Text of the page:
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Day of Remembrance honors victims of Holocaust
If you saw a fanatical mob pillage and burn a church or synagogue you would not stand silent...
Thomas E. Dewey in
The New York Times, Nov. 12, 1938
The Days of Remembrance were established by congress in 1980 as our nations annual commemoration of the victims of the Holocaust. In addition, Congress mandated the creation of the United States Holocaust Memorial Museum as a permanent living memorial to the six million Jews as well as millions of others murdered by the Nazi regime and its collaborators.
The 2008 Days of Remembrance commemoration, which runs from April 28 to May 4, has Do Not Stand Silent: Remembering Kristallnacht 1938 as its theme in honor, and in remembrance, of those individuals who fell victim to Nazi violence and oppression. This year, Holocaust Remembrance Day will be Friday, May 2. It should be noted that in the Jewish calendar, a holiday begins on the sunset of the previous day, so observing Jews will celebrate the Holocaust Remembrance Day on the sunset of Thursday, May 1.
According the the U.S. Holocaust Memorial Museums Web site, Seventy years ago, on Nov. 9-10, 1938, the Nazis staged vicious pogroms (state sanctioned, anti-Jewish riots) called Kristallnacht against the Jewish community of Germany. Initially a cynical reference to alleged Jewish wealth (hence the literal meaning, Night of Crystal), the name Kristallnacht (now commonly translated as Night of Broken Glass) refers to the untold numbers of broken windows of synagogues, Jewish-owned stores, community centers, and homes plundered and destroyed during the pogroms. For over 48 hours, violent mobs made up of Nazi Party officials, Nazi storm troopers, and Hitler Youth dressed in street clothes and joined by some civilians rampaged through the streets of German cities assaulting Jews and vandalizing their property. They destroyed hundreds of synagogues, setting many of them on fire. Under orders to let the fires burn but to prevent the flames from spreading to other buildings, firefighters stood by. Antisemitic mobs smashed shop windows and looted thousands of Jewish-owned stores. They desecrated sacred artifacts such as Torah scrolls and ravaged Jewish cemeteries. About 100 innocent Jews lost their lives in the violence. Kristallnacht was a turning point in history. The pogroms marked a shift from antisemitic rhetoric to violent, aggressive anti-Jewish measures that would culminate in the Holocaust the systematic, state sponsored murder of Jews. The violence shocked the world that had been hopeful for peace in the aftermath of the Munich agreement less than six weeks before. As President Franklin D. Roosevelt of the United States commented in a press conference on Nov. 15, 1938, I myself could scarcely believe that such things could occur in a twentieth century civilization. The events of Kristallnacht remind us about the need to support democratic institutions in a pluralistic society and raises questions about fairness, justice and the protection of civil rights for all. They also remind us of the need to take action when genocide threatens today. Visit the Holocaust Museums Committee on Conscience Web site at www.ushmm.org/conscience for more information. It has been said that the Holocaust is not merely a story of destruction and loss; it is a story of an apathetic world and a few rare individuals of extraordinary courage. It is a story of the human spirit and the life that flourished before the Holocaust, struggled during its darkest hours, and ultimately prevailed as survivors rebuilt their lives.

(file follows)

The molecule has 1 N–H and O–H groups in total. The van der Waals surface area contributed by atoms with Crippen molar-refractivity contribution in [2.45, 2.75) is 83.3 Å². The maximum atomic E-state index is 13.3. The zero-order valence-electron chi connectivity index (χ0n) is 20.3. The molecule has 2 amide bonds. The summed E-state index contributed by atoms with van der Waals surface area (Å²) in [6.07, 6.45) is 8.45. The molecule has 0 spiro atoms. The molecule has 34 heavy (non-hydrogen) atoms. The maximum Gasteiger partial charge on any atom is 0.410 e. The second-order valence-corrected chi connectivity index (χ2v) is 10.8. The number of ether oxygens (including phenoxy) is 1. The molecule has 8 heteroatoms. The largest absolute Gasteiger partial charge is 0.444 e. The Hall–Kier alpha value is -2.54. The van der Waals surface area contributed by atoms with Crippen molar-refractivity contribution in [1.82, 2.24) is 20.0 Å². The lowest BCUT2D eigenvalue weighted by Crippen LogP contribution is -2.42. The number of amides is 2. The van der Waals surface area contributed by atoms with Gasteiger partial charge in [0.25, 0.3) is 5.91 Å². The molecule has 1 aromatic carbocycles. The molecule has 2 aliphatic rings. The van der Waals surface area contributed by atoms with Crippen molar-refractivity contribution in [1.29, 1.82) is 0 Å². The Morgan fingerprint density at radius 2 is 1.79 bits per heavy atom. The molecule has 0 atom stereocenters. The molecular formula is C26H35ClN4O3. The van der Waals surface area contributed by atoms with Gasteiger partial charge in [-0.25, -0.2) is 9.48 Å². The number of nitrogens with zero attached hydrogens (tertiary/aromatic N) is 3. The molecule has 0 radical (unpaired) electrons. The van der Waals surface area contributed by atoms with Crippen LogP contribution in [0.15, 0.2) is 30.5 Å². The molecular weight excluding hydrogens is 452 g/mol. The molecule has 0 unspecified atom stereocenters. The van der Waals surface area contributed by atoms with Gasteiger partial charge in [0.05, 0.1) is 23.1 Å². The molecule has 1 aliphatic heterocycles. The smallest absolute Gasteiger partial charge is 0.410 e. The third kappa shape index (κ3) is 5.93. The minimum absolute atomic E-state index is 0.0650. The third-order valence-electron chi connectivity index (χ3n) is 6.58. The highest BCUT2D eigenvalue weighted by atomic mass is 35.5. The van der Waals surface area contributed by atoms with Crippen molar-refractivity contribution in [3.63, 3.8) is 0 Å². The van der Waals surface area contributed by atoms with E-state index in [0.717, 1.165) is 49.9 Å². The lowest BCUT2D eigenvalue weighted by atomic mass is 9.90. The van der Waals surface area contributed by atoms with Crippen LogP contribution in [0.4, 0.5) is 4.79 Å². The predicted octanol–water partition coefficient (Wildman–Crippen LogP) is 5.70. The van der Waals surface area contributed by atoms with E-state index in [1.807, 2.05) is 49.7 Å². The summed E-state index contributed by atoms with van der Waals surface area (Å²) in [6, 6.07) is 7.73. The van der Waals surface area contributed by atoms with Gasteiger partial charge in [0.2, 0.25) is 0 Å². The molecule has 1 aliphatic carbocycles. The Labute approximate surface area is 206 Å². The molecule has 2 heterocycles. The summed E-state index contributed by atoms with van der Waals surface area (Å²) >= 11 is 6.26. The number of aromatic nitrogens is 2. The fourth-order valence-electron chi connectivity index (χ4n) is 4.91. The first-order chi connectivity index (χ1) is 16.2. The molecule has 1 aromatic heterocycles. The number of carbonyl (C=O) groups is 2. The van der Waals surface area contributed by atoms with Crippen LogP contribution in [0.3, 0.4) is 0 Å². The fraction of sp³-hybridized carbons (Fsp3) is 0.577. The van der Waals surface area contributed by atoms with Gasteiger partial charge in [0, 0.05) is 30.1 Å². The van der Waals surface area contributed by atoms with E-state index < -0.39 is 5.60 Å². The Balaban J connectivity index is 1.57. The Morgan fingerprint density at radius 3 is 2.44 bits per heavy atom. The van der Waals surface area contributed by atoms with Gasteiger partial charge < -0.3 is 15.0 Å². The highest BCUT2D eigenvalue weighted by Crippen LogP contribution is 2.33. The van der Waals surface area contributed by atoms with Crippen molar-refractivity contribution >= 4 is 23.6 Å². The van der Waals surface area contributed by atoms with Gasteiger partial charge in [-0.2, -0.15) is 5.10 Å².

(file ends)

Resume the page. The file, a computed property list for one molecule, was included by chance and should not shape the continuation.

You can hear some of those stories, told first-hand, by attending a series of talks given by Holocaust survivors at Everett Community College.
Several speakers will tell their stories, from noon to 2 p.m., in EvCCs Baker Hall 120. Contact EvCC English instructor Joyce Walker at 425-388-9411 for more information.
April 30: Henry Friedman With the aid of Ukranian friends, a teenage Henry and his family hid from the Nazis for 18 months.
May 14: Peter Metzelaar Placing their trust in the Dutch Underground, 8-year-old Peter and his mother were hidden on a small farm in the Netherlands, in a cave in the forest and in a home in The Hague.
May 28: Noemi Ban - Unable to hide, Noemi was spared from the gas-chamber fate of her family, only to endure Auschwitz, a sub-camp of Buchenwald (Allendorf) and a death march before being liberated.
Take some time next week to observe Holocaust Remembrance Day a day that has been set aside for remembering the victims of the Holocaust and for reminding Americans of what can happen to civilized people when bigotry, hatred and indifference reign.
Only guard yourself and guard your soul carefully, lest you forget the things your eyes saw, and lest these things depart your heart all of the days of your life. And you shall make them known to you children, and to your childrens children.
Dedication in the United States Holocaust Memorials Hall of Remembrance.
To contact a member of The Marysville Globe/Arlington Times editorial board Stuart Chernis or Scott Frank e-mail email@example.com.